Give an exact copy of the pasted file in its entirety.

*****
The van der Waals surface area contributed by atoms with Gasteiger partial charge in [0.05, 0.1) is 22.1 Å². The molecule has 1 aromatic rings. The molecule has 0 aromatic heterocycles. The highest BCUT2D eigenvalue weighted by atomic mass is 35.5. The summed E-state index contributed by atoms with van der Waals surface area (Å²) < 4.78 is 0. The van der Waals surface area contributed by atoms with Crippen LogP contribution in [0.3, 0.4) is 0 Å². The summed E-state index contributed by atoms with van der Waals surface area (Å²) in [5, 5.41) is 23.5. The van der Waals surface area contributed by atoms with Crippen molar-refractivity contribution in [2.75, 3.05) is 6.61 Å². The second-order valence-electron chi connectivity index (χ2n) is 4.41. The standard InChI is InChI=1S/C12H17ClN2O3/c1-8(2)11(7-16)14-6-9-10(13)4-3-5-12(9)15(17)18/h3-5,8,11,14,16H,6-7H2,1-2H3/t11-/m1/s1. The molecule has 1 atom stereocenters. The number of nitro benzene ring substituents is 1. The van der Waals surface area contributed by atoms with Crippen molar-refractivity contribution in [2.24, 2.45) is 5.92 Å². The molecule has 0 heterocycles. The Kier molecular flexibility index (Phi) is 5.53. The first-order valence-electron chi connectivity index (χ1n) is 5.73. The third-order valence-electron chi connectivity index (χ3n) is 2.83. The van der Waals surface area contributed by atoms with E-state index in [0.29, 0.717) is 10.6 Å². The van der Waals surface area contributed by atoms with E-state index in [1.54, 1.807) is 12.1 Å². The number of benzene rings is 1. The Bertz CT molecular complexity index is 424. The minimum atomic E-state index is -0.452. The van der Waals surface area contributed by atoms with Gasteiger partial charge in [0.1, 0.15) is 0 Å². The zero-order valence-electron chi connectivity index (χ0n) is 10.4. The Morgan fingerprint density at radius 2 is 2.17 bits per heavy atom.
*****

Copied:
The van der Waals surface area contributed by atoms with Gasteiger partial charge in [0.05, 0.1) is 22.1 Å². The molecule has 1 aromatic rings. The molecule has 0 aromatic heterocycles. The highest BCUT2D eigenvalue weighted by atomic mass is 35.5. The summed E-state index contributed by atoms with van der Waals surface area (Å²) < 4.78 is 0. The van der Waals surface area contributed by atoms with Crippen LogP contribution in [0.3, 0.4) is 0 Å². The summed E-state index contributed by atoms with van der Waals surface area (Å²) in [5, 5.41) is 23.5. The van der Waals surface area contributed by atoms with Crippen molar-refractivity contribution in [2.75, 3.05) is 6.61 Å². The second-order valence-electron chi connectivity index (χ2n) is 4.41. The standard InChI is InChI=1S/C12H17ClN2O3/c1-8(2)11(7-16)14-6-9-10(13)4-3-5-12(9)15(17)18/h3-5,8,11,14,16H,6-7H2,1-2H3/t11-/m1/s1. The molecule has 1 atom stereocenters. The number of nitro benzene ring substituents is 1. The van der Waals surface area contributed by atoms with Crippen molar-refractivity contribution in [2.24, 2.45) is 5.92 Å². The molecule has 0 heterocycles. The Kier molecular flexibility index (Phi) is 5.53. The first-order valence-electron chi connectivity index (χ1n) is 5.73. The third-order valence-electron chi connectivity index (χ3n) is 2.83. The van der Waals surface area contributed by atoms with E-state index in [0.29, 0.717) is 10.6 Å². The van der Waals surface area contributed by atoms with E-state index in [1.54, 1.807) is 12.1 Å². The number of benzene rings is 1. The Bertz CT molecular complexity index is 424. The minimum atomic E-state index is -0.452. The van der Waals surface area contributed by atoms with Gasteiger partial charge in [0.1, 0.15) is 0 Å². The zero-order valence-electron chi connectivity index (χ0n) is 10.4. The Morgan fingerprint density at radius 2 is 2.17 bits per heavy atom.